Following several heated and controversial meetings, the Proviso Township High Schools District 209 school board started things off on a high note at the regular meeting, Oct. 11, held at Proviso West High School.
With nearly 50 community members and district personnel in attendance, Supt. Jesse Rodriguez publicly congratulated Proviso Math and Science Academy’s recent ranking by Chicago Magazine as the number one high school in suburban Cook County this past summer.
PMSA Principal Bessie Karvelas publicly read aloud a resolution from the Cook County Board of Commissioners formally congratulating PMSA for its academic accomplishments plus local recognition presented at the County board’s regular meeting on Oct. 5.
The recognition acknowledged the academic accomplishments of the nearly 800 students attending PMSA, the school’s multifaceted approach to setting a curriculum that prepares students for a 21st-century economy and Chicago Magazine’s ranking of PMSA above a variety of other suburban Cook County school districts with higher per capita incomes and larger economic advantages overall.
Rodriguez said the ranking proves the district has many hard-working students but noted that the achievement could not have occurred without a collective effort on the part of dedicated staff and administrators. Rodriguez asked district administrators to stand for a round of applause.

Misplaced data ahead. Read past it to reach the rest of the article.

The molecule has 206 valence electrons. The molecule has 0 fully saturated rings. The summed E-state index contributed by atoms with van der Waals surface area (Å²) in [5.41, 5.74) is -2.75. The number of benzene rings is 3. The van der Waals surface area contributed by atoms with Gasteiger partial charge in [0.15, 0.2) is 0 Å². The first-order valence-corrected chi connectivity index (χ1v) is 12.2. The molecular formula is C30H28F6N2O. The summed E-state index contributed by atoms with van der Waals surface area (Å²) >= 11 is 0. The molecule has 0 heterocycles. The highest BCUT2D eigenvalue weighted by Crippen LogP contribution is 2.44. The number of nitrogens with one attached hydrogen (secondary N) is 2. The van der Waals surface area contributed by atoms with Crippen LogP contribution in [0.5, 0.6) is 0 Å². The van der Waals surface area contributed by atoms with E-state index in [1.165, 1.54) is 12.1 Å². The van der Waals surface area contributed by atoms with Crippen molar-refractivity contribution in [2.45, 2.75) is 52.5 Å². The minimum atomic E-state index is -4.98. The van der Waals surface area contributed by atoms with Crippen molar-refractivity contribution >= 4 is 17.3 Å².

“I would be remiss if I didn’t recognize the other administrators in the district,” Rodriguez said. “I want to thank you administrators for working with teachers every day [and] for supporting our teachers, as you have a huge responsibility in enhancing the work that we do every day. I know that with your support of teachers, we will go from good to great.”
Administrators pay structure
During the district’s finance report, Chief Financial Officer Todd Drafall discussed the development of a compensation pay structure for administrative replacements.
Drafall said following the last several years of district positions being open and unfilled with no pay structure for interim fill-ins of the vacancies, “We found it important to develop a process or a structure, so that we have a system of how we’re going to do it so it’s fair, equitable and consistent.”
In order to come up with what he considered a fair system, Drafall said he and other administrators looked at the existing pay structures in the district, including current pay ranges, and identified a daily rate, coming up with a criteria as to how an interim pay scale would be used. The structure would include specifics for both internal personnel as well as temporary external personnel filling in for vacancies.
“We put a cap on the number of days it should happen to not burn out staff,” he said. “[However, we] don’t want to use this in lieu of not finding a permanent person.”
Drafall told the board that he is open to feedback on the matter before a vote on approval at the district’s November meeting.
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Livestreamed board meetings?